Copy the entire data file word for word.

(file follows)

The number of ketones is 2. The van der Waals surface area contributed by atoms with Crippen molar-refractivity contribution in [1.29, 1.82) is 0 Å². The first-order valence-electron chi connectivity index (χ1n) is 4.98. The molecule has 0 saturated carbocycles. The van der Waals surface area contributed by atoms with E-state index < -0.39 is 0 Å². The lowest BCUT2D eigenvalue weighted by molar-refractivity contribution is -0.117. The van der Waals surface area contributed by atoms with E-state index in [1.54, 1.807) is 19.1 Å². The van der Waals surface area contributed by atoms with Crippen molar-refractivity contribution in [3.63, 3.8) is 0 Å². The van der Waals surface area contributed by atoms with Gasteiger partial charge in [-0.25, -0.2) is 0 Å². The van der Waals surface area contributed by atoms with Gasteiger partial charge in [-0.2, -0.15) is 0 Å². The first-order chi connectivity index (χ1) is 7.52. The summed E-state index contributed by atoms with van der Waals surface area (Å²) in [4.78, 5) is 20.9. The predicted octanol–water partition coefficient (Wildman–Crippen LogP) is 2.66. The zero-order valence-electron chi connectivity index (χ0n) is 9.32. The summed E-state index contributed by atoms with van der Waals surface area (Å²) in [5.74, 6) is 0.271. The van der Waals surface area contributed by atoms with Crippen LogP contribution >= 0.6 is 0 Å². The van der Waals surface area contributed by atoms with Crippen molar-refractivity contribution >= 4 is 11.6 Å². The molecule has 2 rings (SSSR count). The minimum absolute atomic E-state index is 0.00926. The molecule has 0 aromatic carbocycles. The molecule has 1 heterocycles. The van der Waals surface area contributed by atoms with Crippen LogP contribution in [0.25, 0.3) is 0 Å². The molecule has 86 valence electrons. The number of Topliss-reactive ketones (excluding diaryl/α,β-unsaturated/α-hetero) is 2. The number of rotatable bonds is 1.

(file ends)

The number of ketones is 2. The van der Waals surface area contributed by atoms with Crippen molar-refractivity contribution in [1.29, 1.82) is 0 Å². The first-order valence-electron chi connectivity index (χ1n) is 4.98. The molecule has 0 saturated carbocycles. The van der Waals surface area contributed by atoms with E-state index < -0.39 is 0 Å². The lowest BCUT2D eigenvalue weighted by molar-refractivity contribution is -0.117. The van der Waals surface area contributed by atoms with E-state index in [1.54, 1.807) is 19.1 Å². The van der Waals surface area contributed by atoms with Crippen molar-refractivity contribution in [3.63, 3.8) is 0 Å². The van der Waals surface area contributed by atoms with Gasteiger partial charge in [-0.25, -0.2) is 0 Å². The van der Waals surface area contributed by atoms with Gasteiger partial charge in [-0.2, -0.15) is 0 Å². The first-order chi connectivity index (χ1) is 7.52. The summed E-state index contributed by atoms with van der Waals surface area (Å²) in [4.78, 5) is 20.9. The predicted octanol–water partition coefficient (Wildman–Crippen LogP) is 2.66. The zero-order valence-electron chi connectivity index (χ0n) is 9.32. The summed E-state index contributed by atoms with van der Waals surface area (Å²) in [5.74, 6) is 0.271. The van der Waals surface area contributed by atoms with Crippen LogP contribution >= 0.6 is 0 Å². The van der Waals surface area contributed by atoms with Crippen molar-refractivity contribution >= 4 is 11.6 Å². The molecule has 2 rings (SSSR count). The minimum absolute atomic E-state index is 0.00926. The molecule has 0 aromatic carbocycles. The molecule has 1 heterocycles. The van der Waals surface area contributed by atoms with Crippen LogP contribution in [0.25, 0.3) is 0 Å². The molecule has 86 valence electrons. The number of Topliss-reactive ketones (excluding diaryl/α,β-unsaturated/α-hetero) is 2. The number of rotatable bonds is 1.